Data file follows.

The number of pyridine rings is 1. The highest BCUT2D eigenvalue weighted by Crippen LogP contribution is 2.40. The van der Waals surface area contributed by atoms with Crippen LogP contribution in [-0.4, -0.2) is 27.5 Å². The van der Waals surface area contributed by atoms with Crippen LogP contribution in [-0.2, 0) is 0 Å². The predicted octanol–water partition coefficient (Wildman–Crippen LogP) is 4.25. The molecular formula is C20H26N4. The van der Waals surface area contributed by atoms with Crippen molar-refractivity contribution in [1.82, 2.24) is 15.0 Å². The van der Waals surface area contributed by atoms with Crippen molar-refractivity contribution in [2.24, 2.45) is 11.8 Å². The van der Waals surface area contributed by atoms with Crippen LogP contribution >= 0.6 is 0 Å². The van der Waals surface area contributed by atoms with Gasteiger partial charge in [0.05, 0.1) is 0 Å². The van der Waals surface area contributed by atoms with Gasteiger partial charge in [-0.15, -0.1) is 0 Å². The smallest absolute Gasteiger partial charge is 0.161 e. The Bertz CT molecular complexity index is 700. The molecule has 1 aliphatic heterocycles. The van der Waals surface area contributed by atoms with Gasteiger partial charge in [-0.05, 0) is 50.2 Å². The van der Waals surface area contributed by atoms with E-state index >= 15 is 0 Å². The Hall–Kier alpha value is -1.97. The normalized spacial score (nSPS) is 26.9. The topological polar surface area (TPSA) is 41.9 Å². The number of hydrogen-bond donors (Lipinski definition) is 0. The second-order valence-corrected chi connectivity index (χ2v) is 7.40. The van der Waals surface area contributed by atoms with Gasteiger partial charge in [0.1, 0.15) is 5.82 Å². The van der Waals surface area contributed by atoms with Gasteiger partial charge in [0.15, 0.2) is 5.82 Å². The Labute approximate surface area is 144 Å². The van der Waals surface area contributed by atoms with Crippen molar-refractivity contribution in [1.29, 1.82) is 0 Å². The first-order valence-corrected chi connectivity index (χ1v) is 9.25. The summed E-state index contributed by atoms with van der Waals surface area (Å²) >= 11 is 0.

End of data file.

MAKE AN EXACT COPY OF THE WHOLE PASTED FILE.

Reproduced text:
The number of pyridine rings is 1. The highest BCUT2D eigenvalue weighted by Crippen LogP contribution is 2.40. The van der Waals surface area contributed by atoms with Crippen LogP contribution in [-0.4, -0.2) is 27.5 Å². The van der Waals surface area contributed by atoms with Crippen LogP contribution in [-0.2, 0) is 0 Å². The predicted octanol–water partition coefficient (Wildman–Crippen LogP) is 4.25. The molecular formula is C20H26N4. The van der Waals surface area contributed by atoms with Crippen molar-refractivity contribution in [1.82, 2.24) is 15.0 Å². The van der Waals surface area contributed by atoms with Crippen molar-refractivity contribution in [2.24, 2.45) is 11.8 Å². The van der Waals surface area contributed by atoms with Crippen LogP contribution >= 0.6 is 0 Å². The van der Waals surface area contributed by atoms with Gasteiger partial charge in [0.05, 0.1) is 0 Å². The van der Waals surface area contributed by atoms with Gasteiger partial charge in [-0.15, -0.1) is 0 Å². The smallest absolute Gasteiger partial charge is 0.161 e. The Bertz CT molecular complexity index is 700. The molecule has 1 aliphatic heterocycles. The van der Waals surface area contributed by atoms with Gasteiger partial charge in [-0.05, 0) is 50.2 Å². The van der Waals surface area contributed by atoms with E-state index >= 15 is 0 Å². The Hall–Kier alpha value is -1.97. The normalized spacial score (nSPS) is 26.9. The topological polar surface area (TPSA) is 41.9 Å². The number of hydrogen-bond donors (Lipinski definition) is 0. The second-order valence-corrected chi connectivity index (χ2v) is 7.40. The van der Waals surface area contributed by atoms with Gasteiger partial charge in [0.1, 0.15) is 5.82 Å². The van der Waals surface area contributed by atoms with Gasteiger partial charge in [0.15, 0.2) is 5.82 Å². The Labute approximate surface area is 144 Å². The van der Waals surface area contributed by atoms with Crippen molar-refractivity contribution in [1.29, 1.82) is 0 Å². The first-order valence-corrected chi connectivity index (χ1v) is 9.25. The summed E-state index contributed by atoms with van der Waals surface area (Å²) >= 11 is 0.